Acquired Brain Injury Ireland (ABI Ireland) is Irelands leading provider of community based neuro-rehabilitation services for people who have acquired a brain injury in Ireland.
Founded in 2000 as the Peter Bradley foundation, ABI Ireland enables people between the ages of 18 and 65 with an acquired brain injury to live an independent life by providing them with a supportive living environment. For more on our background, click here.
Lives are shattered by the trauma of brain injury. Approximately 13,000 people acquire a brain injury in Ireland each year. We believe that with the correct assistance in the appropriate environment, people with an acquired brain injury can live a full life.
Our approach – a bio-psychosocial model of service
Every brain is different so every brain injury is unique to each individual affected. For this reason, we champion the Individual Rehabilitation Plan (IRP). The IRP is a neuro-rehabilitation programme developed by a multi-disciplinary team and delivered through a number of services and supports. View more about IRP here. This bespoke approach to neuro-rehabilitation is at the very core of what we do at ABI Ireland. We follow the bio-psychosocial model of service which recognises that biological, psychological, and social factors and their complex interactions must all be considered to ensure successful rehabilitation.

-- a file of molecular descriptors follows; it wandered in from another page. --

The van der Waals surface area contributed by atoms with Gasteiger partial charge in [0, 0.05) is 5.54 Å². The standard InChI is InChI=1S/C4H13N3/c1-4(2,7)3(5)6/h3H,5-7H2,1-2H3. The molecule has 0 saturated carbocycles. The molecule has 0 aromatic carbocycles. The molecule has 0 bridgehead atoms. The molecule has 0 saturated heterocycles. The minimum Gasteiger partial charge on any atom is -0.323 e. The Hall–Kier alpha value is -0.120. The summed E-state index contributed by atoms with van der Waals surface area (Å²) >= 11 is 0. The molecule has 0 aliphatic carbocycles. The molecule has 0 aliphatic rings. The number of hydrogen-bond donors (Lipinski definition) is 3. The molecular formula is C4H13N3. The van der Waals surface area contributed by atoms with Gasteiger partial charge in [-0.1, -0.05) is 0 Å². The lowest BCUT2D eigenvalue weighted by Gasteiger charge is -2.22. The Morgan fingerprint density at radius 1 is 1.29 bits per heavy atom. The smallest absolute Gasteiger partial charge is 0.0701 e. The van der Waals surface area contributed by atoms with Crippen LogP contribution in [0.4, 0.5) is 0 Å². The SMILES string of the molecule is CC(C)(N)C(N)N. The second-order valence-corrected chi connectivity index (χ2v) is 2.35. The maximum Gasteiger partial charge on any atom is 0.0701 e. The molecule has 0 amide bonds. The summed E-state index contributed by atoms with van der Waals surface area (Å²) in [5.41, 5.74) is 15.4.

ABI Ireland is here to:
Help rebuild lives after a brain injury through the provision of a range of neuro-rehabilitation services specific to the needs of the person with a brain injury.
Develop an IRP (Individual Rehabilitation Plan) for every person with a brain injury and assist them in reaching their goals through our multi-disciplinary approach of professional services.
Support those with acquired brain injuries and their families though training, advocacy and practical help.
Provide information on acquired brain injury to those living with an acquired brain injury, their carers and healthcare professionals.
Lobby for more resources and raise awareness of the prevalence of acquired brain injury.
Advocate for changes in behaviour which could reduce the number of cases.